The tradition of the Black cowboy has been kept alive, often in a rather surprising place—North Philadelphia. There used to be over 40 stables in Strawberry Mansion, but just last month creeping gentrification made Fletcher Street the last stable in the city.
“It is really difficult to remove it. It is really not fair to remove it in a week while it’s been there for 24 years,” artist Jens Galschiøt told HKFP, saying he may take legal action if it is destroyed. The University of Hong Kong (HKU) has requested the now-disbanded organiser of Hong Kong’s TiananmenContinue reading “University of Hong Kong orders removal of Tiananmen Massacre statue after 24 years, artist ‘shocked’”
In which John Green teaches you about the United States in the 1920s. They were known as the roaring 20s, but not because there were lions running around everywhere. In the 1920s, America’s economy was booming, and all kinds of social changes were in progress. Hollywood, flappers, jazz, there was all kinds of stuff goingContinue reading “The Roaring 20’s: Crash Course US History #32”
This is it! The final episode of CC Literature season 4 is a deeper look at Jane Austen’s Pride and Prejudice. Today we’ll explore the novel’s take on materialism, and we’ll talk about whether the novel has a liberal or conservative message. Which matters because people have interpreted the book in various ways. Oh, andContinue reading “Liberals, Conservatives, and Pride and Prejudice, Part 2: Crash Course Literature 412”
In which a series about literature, which is wanting of an episode on Jane Austen, gets the first of two episodes. It’s Pride and Prejudice, everybody! John Green talks about Pride and Prejudice as a product of Regency England, gives you a short biographical look at author Jane Austen, and familiarizes you with the webContinue reading “Pride and Prejudice, Part 1: Crash Course Literature 411”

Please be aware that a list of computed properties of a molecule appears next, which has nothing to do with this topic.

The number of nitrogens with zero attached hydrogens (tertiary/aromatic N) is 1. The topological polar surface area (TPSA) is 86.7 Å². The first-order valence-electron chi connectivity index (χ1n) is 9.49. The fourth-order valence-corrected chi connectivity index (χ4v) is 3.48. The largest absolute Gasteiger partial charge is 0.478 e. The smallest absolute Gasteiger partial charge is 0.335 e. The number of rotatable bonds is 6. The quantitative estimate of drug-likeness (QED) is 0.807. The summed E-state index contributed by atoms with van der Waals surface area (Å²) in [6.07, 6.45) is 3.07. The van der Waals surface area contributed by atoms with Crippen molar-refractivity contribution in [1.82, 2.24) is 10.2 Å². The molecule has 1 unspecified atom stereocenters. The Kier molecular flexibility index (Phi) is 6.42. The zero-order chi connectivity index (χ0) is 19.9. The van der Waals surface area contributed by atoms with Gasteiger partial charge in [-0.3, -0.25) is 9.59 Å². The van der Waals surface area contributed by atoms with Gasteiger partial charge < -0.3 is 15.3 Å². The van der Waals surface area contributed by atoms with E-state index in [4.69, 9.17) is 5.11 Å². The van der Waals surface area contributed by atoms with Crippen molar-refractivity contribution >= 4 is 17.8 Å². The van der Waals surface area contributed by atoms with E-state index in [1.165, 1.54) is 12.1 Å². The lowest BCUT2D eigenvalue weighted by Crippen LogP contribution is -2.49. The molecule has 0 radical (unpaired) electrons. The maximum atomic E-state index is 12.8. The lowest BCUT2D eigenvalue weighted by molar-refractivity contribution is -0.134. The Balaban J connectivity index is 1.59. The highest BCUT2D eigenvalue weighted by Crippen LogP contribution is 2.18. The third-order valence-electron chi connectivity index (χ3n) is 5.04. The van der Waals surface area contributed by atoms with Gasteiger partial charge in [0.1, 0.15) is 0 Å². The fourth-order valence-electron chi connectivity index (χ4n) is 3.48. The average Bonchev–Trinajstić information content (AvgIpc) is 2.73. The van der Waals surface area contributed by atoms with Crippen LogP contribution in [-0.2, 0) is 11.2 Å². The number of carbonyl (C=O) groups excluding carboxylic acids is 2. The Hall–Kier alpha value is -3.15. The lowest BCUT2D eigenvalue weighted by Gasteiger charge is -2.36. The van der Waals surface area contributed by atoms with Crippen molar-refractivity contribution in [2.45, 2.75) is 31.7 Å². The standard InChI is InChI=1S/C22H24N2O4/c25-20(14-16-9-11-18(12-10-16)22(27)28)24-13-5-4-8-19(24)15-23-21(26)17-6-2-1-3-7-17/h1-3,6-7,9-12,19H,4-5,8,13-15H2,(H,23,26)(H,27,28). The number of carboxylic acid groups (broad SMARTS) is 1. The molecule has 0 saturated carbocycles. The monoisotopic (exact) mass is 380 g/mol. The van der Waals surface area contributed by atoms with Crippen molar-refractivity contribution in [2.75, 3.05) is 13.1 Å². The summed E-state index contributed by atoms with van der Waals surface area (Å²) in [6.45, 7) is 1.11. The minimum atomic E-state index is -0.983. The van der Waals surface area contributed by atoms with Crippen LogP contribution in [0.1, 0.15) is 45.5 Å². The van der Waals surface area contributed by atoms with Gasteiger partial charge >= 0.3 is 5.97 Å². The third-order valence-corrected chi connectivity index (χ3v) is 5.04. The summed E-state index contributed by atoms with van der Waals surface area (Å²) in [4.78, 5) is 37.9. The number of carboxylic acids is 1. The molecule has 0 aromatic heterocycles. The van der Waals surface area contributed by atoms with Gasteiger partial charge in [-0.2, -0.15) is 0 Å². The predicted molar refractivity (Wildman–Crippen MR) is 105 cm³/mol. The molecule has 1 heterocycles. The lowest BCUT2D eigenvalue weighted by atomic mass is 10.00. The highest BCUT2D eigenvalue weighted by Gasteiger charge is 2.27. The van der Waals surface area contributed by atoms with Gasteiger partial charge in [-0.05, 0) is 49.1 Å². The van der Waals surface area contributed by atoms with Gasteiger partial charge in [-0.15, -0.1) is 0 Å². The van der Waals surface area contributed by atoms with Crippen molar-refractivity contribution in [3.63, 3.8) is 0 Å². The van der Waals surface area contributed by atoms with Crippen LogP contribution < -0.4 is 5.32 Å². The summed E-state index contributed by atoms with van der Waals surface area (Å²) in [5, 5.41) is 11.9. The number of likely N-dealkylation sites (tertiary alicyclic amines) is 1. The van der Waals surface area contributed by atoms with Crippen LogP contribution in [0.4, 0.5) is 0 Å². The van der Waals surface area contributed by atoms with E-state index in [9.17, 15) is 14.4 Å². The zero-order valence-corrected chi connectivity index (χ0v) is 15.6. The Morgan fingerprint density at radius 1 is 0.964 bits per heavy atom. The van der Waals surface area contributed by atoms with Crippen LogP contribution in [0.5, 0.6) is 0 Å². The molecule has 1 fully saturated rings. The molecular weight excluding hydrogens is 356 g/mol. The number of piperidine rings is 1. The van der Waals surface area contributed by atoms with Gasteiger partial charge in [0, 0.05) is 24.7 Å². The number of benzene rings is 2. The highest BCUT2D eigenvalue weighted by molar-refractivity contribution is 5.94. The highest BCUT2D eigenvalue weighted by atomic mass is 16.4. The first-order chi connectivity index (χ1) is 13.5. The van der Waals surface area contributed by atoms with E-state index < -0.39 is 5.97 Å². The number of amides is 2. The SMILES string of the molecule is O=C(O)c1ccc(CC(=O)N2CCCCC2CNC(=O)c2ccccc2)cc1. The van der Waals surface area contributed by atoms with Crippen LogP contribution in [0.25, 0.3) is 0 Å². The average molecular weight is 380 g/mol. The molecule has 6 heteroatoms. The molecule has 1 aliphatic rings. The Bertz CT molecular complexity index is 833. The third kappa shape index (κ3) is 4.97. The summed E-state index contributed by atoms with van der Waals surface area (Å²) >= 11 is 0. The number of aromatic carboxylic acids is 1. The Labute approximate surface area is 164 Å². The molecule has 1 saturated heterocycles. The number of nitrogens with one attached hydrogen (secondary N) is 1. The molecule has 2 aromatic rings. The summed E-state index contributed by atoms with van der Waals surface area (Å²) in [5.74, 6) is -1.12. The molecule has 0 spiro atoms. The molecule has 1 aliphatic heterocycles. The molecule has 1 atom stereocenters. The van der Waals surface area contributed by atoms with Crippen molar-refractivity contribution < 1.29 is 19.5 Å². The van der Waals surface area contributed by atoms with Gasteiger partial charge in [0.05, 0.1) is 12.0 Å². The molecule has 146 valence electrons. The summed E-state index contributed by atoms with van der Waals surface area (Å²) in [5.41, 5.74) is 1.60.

This week on Crash Course Literature, John Green is continuing to talk about Shakespeare’s dark, bloody, Scottish play, Macbeth. This time around, we’re looking at the play’s characters operate, how the play deals with gender, and the Macbeth as an early anti-hero. He’s no Walter White, but you can definitely love to hate him. OrContinue reading “Gender, Guilt, and Fate – Macbeth, Part 2: Crash Course Literature 410”
The Sound! The Fury! Today, we’re talking about Shakespeare’s Scottish play, Macbeth. So, was Macbeth really predestined to do all the murdering and bad kinging and other terrible stuff? That’s the big question in Macbeth, and it’s one of the ideas we’re going to talk about today, among many. Also, Yoda joins us for theContinue reading “Free Will, Witches, Murder, and Macbeth, Part 1: Crash Course Literature 409”
John Green teaches you about Virginia Woolf’s modernist novel, To the Lighthouse. Let’s face it. You’re not reading To the Lighthouse for the plot. There’s not a whole lot of plot, unless you count the tension about the beef stew. You’re reading it because it’s a pioneering literary work that explores point of view, narrativeContinue reading “To the Lighthouse: Crash Course Literature 408”